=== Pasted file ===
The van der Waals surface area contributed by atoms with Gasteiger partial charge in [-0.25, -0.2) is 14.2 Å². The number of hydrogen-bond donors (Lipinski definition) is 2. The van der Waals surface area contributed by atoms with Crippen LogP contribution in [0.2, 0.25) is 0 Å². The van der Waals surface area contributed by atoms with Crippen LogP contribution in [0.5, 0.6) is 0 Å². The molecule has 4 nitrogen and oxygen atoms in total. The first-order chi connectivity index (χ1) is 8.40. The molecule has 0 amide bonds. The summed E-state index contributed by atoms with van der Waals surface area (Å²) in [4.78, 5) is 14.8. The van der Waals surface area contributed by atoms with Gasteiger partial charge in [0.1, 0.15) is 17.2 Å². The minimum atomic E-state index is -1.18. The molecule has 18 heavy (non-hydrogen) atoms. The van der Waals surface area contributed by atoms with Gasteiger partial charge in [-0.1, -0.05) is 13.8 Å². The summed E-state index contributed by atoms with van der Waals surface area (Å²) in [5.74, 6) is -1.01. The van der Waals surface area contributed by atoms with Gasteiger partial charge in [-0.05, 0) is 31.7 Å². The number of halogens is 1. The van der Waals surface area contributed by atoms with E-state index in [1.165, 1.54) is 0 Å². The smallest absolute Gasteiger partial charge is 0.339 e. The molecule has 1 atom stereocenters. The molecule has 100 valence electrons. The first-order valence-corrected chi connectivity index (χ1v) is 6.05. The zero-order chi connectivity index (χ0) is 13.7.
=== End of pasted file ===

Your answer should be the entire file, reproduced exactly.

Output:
The van der Waals surface area contributed by atoms with Gasteiger partial charge in [-0.25, -0.2) is 14.2 Å². The number of hydrogen-bond donors (Lipinski definition) is 2. The van der Waals surface area contributed by atoms with Crippen LogP contribution in [0.2, 0.25) is 0 Å². The van der Waals surface area contributed by atoms with Crippen LogP contribution in [0.5, 0.6) is 0 Å². The molecule has 4 nitrogen and oxygen atoms in total. The first-order chi connectivity index (χ1) is 8.40. The molecule has 0 amide bonds. The summed E-state index contributed by atoms with van der Waals surface area (Å²) in [4.78, 5) is 14.8. The van der Waals surface area contributed by atoms with Gasteiger partial charge in [0.1, 0.15) is 17.2 Å². The minimum atomic E-state index is -1.18. The molecule has 18 heavy (non-hydrogen) atoms. The van der Waals surface area contributed by atoms with Gasteiger partial charge in [-0.1, -0.05) is 13.8 Å². The summed E-state index contributed by atoms with van der Waals surface area (Å²) in [5.74, 6) is -1.01. The van der Waals surface area contributed by atoms with Gasteiger partial charge in [-0.05, 0) is 31.7 Å². The number of halogens is 1. The van der Waals surface area contributed by atoms with E-state index in [1.165, 1.54) is 0 Å². The smallest absolute Gasteiger partial charge is 0.339 e. The molecule has 1 atom stereocenters. The molecule has 100 valence electrons. The first-order valence-corrected chi connectivity index (χ1v) is 6.05. The zero-order chi connectivity index (χ0) is 13.7.